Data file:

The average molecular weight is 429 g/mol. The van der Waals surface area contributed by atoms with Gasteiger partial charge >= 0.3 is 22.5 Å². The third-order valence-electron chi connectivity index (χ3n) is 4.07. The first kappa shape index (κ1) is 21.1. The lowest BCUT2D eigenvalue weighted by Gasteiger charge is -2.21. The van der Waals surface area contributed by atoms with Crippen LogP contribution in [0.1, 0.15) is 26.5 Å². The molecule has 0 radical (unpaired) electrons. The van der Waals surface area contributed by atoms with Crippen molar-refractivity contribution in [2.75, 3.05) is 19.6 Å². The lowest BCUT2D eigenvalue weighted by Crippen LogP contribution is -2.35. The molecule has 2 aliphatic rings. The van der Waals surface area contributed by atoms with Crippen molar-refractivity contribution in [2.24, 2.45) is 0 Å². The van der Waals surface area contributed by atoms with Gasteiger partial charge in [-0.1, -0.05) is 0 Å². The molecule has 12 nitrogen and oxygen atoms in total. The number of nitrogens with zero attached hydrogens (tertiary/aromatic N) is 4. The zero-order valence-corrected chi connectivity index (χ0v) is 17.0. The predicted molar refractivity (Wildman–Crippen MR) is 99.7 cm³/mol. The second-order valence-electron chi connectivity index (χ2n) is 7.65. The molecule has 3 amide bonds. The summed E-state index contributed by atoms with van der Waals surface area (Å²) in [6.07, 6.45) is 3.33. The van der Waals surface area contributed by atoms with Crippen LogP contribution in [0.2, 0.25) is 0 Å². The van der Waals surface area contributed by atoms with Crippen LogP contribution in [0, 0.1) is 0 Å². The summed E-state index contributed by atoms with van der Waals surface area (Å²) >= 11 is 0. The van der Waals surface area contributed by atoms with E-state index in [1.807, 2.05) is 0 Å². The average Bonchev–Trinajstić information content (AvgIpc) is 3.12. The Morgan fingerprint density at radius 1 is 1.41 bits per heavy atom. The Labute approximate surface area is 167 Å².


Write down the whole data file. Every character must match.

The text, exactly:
The average molecular weight is 429 g/mol. The van der Waals surface area contributed by atoms with Gasteiger partial charge >= 0.3 is 22.5 Å². The third-order valence-electron chi connectivity index (χ3n) is 4.07. The first kappa shape index (κ1) is 21.1. The lowest BCUT2D eigenvalue weighted by Gasteiger charge is -2.21. The van der Waals surface area contributed by atoms with Crippen LogP contribution in [0.1, 0.15) is 26.5 Å². The molecule has 0 radical (unpaired) electrons. The van der Waals surface area contributed by atoms with Crippen molar-refractivity contribution in [2.75, 3.05) is 19.6 Å². The lowest BCUT2D eigenvalue weighted by Crippen LogP contribution is -2.35. The molecule has 2 aliphatic rings. The van der Waals surface area contributed by atoms with Crippen molar-refractivity contribution in [2.24, 2.45) is 0 Å². The van der Waals surface area contributed by atoms with Gasteiger partial charge in [-0.1, -0.05) is 0 Å². The molecule has 12 nitrogen and oxygen atoms in total. The number of nitrogens with zero attached hydrogens (tertiary/aromatic N) is 4. The zero-order valence-corrected chi connectivity index (χ0v) is 17.0. The predicted molar refractivity (Wildman–Crippen MR) is 99.7 cm³/mol. The second-order valence-electron chi connectivity index (χ2n) is 7.65. The molecule has 3 amide bonds. The summed E-state index contributed by atoms with van der Waals surface area (Å²) in [6.07, 6.45) is 3.33. The van der Waals surface area contributed by atoms with Crippen LogP contribution in [0.2, 0.25) is 0 Å². The van der Waals surface area contributed by atoms with Crippen LogP contribution in [0, 0.1) is 0 Å². The summed E-state index contributed by atoms with van der Waals surface area (Å²) >= 11 is 0. The van der Waals surface area contributed by atoms with E-state index in [1.807, 2.05) is 0 Å². The average Bonchev–Trinajstić information content (AvgIpc) is 3.12. The Morgan fingerprint density at radius 1 is 1.41 bits per heavy atom. The Labute approximate surface area is 167 Å².